Review: Bossypants, by Tina Fey

In 2011, it would take me about an hour and a half to get home from work every day. That Spring I received confirmation from Little, Brown & Co. that they were sending me an advance copy of Bossypants for review. I was thrilled, but I was also a little apprehensive. We had just recently lost our super, so packages would often be left with random neighbors who may or may not ever give those packages up.

I finally got home on the day the book was set to arrive, and there was a UPS notice on the lobby door - package for me, left with neighbor in 2A. I don't know my neighbor in 2A, but I went over and knocked on her door. She answered, but would not open the door the whole way. The conversation went as follows:

Me: Hi - I live across the hall (points at 1A) and I think -
Neighbor: No.
Me: uhhh okay - I think that (shows UPS notice) UPS left a package of mine -
Neighbor: No.
Me: Well, according to UPS, they dropped off at 2A, and your door says -
Neighbor: No.
Me: Okay, well listen - maybe you weren't home when it happened, is there -
Neighbor: No.
Me: I see. Well, please let me know if -
Neighbor: No. (closes door)

Thus ended my hopes of reading this book in the year 2011. And now 30 Rock isn't even a show anymore. I blame the neighbor in 2A.

I don't even like biographical books - biographies, autobiographies (blegh!), memoirs - they're terrible. Most books styled in this way are not just self-indulgent, but self-serving to the point of being masturbatory. Conversely, I think that's why I enjoy The Moth podcast - it's like little pieces of personal stories, tailored for an audience reaction - and that is precisely what you get in Bossypants by Tina Fey, which is a powerfully human collection of anecdotes about the author's life before, and in the midst of, show-biz.

As someone who relates to Liz Lemon on approximately a million levels, I was gratified, relieved and immensely satisfied to confirm that Ms. Fey had not been reaching terribly far into the unknown to create Lemon. She may not be an exact likeness, but the author's self-deprecatory (to the point of turning it into a super power) style gives voice to their similarities. Her wit is forceful, but not forced. Her humor is organic to the point of the occasional wonderful failure. Her voice is all her own and still part of the New York fabric.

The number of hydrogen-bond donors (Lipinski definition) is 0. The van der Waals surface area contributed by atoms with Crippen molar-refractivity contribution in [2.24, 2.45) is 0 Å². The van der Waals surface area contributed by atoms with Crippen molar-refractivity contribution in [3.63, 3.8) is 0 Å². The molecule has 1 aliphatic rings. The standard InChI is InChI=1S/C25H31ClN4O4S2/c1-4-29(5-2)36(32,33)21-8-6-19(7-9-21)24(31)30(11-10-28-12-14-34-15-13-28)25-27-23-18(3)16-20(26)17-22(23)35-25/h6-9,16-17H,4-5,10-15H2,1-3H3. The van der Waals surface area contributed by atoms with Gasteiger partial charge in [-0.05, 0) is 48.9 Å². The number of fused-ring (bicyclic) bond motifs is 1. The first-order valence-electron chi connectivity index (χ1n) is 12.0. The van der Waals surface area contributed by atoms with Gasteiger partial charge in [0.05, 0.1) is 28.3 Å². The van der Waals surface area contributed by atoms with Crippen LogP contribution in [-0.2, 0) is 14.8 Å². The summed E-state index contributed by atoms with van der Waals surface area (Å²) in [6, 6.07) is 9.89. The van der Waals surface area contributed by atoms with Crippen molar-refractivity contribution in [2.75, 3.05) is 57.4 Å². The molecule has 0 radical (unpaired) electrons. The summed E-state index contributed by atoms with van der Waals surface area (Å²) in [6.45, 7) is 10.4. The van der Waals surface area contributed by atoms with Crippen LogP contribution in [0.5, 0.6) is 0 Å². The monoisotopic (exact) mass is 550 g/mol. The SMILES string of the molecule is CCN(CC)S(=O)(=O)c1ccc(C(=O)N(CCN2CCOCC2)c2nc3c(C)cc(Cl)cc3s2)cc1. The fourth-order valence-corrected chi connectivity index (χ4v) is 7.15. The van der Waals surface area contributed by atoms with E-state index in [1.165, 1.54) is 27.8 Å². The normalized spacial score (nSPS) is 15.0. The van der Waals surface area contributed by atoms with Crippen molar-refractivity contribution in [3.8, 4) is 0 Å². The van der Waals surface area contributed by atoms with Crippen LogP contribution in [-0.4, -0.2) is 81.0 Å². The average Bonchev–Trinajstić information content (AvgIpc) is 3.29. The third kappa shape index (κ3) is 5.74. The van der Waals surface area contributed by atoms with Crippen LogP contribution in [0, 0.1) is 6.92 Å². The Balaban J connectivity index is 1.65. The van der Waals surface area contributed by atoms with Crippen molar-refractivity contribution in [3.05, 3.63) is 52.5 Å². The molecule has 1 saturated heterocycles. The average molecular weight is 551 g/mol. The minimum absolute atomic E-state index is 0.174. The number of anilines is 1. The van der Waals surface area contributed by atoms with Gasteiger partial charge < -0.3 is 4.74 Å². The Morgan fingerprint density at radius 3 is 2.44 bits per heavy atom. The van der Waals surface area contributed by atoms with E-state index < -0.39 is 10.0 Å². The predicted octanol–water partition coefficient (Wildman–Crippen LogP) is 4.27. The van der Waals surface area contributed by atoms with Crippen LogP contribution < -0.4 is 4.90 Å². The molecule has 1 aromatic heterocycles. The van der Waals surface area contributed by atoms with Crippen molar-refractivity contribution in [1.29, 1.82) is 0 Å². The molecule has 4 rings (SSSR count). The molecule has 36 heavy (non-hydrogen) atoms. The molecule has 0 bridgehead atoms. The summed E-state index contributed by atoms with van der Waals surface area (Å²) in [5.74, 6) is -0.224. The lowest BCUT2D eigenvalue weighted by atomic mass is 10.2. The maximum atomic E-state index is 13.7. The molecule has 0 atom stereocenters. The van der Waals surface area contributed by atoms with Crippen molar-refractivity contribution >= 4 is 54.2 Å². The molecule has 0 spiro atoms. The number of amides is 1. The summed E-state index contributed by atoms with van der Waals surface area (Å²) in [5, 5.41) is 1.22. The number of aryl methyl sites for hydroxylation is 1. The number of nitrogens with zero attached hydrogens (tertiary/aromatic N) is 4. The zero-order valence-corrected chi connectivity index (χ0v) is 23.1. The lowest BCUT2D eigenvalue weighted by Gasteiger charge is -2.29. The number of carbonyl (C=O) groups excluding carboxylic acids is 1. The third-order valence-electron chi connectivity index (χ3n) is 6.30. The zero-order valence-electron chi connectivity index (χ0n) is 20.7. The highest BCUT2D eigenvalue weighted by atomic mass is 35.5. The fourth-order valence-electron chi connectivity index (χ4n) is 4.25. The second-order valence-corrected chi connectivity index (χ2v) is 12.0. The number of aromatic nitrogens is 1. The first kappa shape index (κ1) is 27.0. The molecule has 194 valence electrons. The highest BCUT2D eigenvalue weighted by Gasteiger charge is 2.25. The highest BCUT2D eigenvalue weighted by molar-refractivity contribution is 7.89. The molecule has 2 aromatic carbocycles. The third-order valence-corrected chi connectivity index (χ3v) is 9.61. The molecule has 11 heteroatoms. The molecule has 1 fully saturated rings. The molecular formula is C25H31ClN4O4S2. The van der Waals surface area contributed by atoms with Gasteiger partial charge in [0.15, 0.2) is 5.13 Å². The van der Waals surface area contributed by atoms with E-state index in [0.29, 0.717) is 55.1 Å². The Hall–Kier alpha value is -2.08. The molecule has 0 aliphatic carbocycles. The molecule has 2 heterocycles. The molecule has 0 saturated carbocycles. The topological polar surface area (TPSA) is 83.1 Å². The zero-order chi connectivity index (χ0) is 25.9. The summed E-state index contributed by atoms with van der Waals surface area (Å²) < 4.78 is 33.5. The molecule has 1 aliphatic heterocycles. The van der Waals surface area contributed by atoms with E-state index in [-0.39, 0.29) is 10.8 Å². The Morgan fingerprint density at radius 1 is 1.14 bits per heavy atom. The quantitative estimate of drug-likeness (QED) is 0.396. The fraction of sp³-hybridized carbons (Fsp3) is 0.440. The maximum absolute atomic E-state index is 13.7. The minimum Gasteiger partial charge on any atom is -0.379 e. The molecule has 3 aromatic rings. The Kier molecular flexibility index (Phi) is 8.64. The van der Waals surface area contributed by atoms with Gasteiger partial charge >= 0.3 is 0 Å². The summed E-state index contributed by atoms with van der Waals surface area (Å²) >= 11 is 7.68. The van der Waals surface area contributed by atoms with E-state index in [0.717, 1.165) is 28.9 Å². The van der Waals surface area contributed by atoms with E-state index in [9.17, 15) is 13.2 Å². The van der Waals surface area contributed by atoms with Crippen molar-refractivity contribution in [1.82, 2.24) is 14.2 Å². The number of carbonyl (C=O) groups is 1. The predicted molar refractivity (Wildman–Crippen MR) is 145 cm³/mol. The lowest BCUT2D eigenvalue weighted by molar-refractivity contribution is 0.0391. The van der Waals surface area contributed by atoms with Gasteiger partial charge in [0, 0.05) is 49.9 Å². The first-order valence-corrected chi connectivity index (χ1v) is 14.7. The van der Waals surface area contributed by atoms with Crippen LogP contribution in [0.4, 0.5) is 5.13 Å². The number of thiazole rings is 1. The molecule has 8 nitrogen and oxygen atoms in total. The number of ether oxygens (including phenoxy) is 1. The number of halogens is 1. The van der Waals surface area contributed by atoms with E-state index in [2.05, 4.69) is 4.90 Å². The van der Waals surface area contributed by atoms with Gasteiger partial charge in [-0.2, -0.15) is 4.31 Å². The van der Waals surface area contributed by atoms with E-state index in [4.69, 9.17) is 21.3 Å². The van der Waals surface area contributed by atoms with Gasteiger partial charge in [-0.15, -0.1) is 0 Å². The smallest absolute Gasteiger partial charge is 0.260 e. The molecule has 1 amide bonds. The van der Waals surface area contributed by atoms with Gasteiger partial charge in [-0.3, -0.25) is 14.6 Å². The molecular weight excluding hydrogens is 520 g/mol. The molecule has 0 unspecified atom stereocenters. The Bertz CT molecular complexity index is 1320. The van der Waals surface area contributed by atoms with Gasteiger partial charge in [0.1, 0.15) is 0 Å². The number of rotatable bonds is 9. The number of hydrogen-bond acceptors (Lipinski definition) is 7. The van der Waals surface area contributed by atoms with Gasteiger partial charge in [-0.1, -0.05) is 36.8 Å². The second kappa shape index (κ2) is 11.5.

It recently came to my attention that (alarmingly) not everyone watched "30 Rock" during its time not-in-syndication. Many people did locally, sure, but that was an easy majority of the viewership. Learning this, it suddenly registered for me why only about 50% of my acquaintance understood the power of "real life is for March!" or why I laugh every time I hear the name Wesley Snipes, or the concept of "Polyblasian" or, more importantly, "Reaganing." And while people in other parts of the country might know Tina Fey from Mean Girls, or her days on "SNL," from Weekend Update, or her turns as Sarah Palin, the mostly not-watched "30 Rock" is the most her (and, by projection, the most me).

So when she turned and wrote it all down, and it sounded kind of like Liz Lemon, I was thrilled - not just because it felt like reading your best friend's personal essay in middle school, but because everyone can go and read the book without committing to seven years of "that weird show about terrible people in New York." Sure, the organization of the piece as a memoir feels a bit jumbled - I appreciate a list as much as the next gal obsessed with BuzzFeed, but sometimes you just want to get to the stories - and while I love writing back to internet trolls more than most people (see: my personal twitter @lalalalaurs), I felt that slapping a handful of responses in the middle of the book was unnecessary pulled focus. But these were things Liz would do, too - so, naturally, all is forgiven and understood. All in all, this is a wonderfully successful memoir of a person who seems to be just as flawed as the rest of us nerds.

Now, if you don't have the time to commit to 7 seasons of 30 Rock, and you can't pick up a book (I mean, it took me five years, I get it) but you do want to watch a show about terrible people in New York, I recommend Tina Fey's most recent television(ish) venture - "Unbreakable Kimmy Schmidt" on Netflix (co-created by Robert Carlock, also of "30 Rock"), or Julie Klausner's "Difficult People" (which is hands-down the most accurate portrayal of my roommate and I that shall ever grace your television or computer screen) on Hulu.

P.S. I saw Jason Sudeikis on the street yesterday and got all swoony. I may be a jaded New Yorker, but I'm not stupid. That is a beautiful man. Here is a gif for you:

Have a great weekend (watch 30 Rock)!


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